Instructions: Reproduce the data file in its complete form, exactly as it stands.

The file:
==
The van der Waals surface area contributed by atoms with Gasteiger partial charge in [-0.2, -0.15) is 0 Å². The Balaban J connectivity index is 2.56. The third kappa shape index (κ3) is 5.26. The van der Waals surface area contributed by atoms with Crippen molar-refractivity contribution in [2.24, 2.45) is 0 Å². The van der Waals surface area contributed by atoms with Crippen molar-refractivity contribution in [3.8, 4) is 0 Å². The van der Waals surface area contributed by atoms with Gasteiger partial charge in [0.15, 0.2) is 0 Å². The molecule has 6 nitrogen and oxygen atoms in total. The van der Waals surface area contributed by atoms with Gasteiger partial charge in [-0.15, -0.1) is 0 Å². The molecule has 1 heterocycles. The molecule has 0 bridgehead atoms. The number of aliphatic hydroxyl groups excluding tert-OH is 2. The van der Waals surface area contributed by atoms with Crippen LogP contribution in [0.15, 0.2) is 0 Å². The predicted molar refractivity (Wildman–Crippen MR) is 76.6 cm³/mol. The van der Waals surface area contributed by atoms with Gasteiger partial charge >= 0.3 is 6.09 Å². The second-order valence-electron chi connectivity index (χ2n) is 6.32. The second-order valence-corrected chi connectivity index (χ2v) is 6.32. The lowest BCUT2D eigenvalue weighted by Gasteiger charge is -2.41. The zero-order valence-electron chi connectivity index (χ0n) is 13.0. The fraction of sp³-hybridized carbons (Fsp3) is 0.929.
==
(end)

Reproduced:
The van der Waals surface area contributed by atoms with Gasteiger partial charge in [-0.2, -0.15) is 0 Å². The Balaban J connectivity index is 2.56. The third kappa shape index (κ3) is 5.26. The van der Waals surface area contributed by atoms with Crippen molar-refractivity contribution in [2.24, 2.45) is 0 Å². The van der Waals surface area contributed by atoms with Crippen molar-refractivity contribution in [3.8, 4) is 0 Å². The van der Waals surface area contributed by atoms with Gasteiger partial charge in [0.15, 0.2) is 0 Å². The molecule has 6 nitrogen and oxygen atoms in total. The van der Waals surface area contributed by atoms with Gasteiger partial charge in [-0.15, -0.1) is 0 Å². The molecule has 1 heterocycles. The molecule has 0 bridgehead atoms. The number of aliphatic hydroxyl groups excluding tert-OH is 2. The van der Waals surface area contributed by atoms with Crippen LogP contribution in [0.15, 0.2) is 0 Å². The predicted molar refractivity (Wildman–Crippen MR) is 76.6 cm³/mol. The van der Waals surface area contributed by atoms with Gasteiger partial charge >= 0.3 is 6.09 Å². The second-order valence-electron chi connectivity index (χ2n) is 6.32. The second-order valence-corrected chi connectivity index (χ2v) is 6.32. The lowest BCUT2D eigenvalue weighted by Gasteiger charge is -2.41. The zero-order valence-electron chi connectivity index (χ0n) is 13.0. The fraction of sp³-hybridized carbons (Fsp3) is 0.929.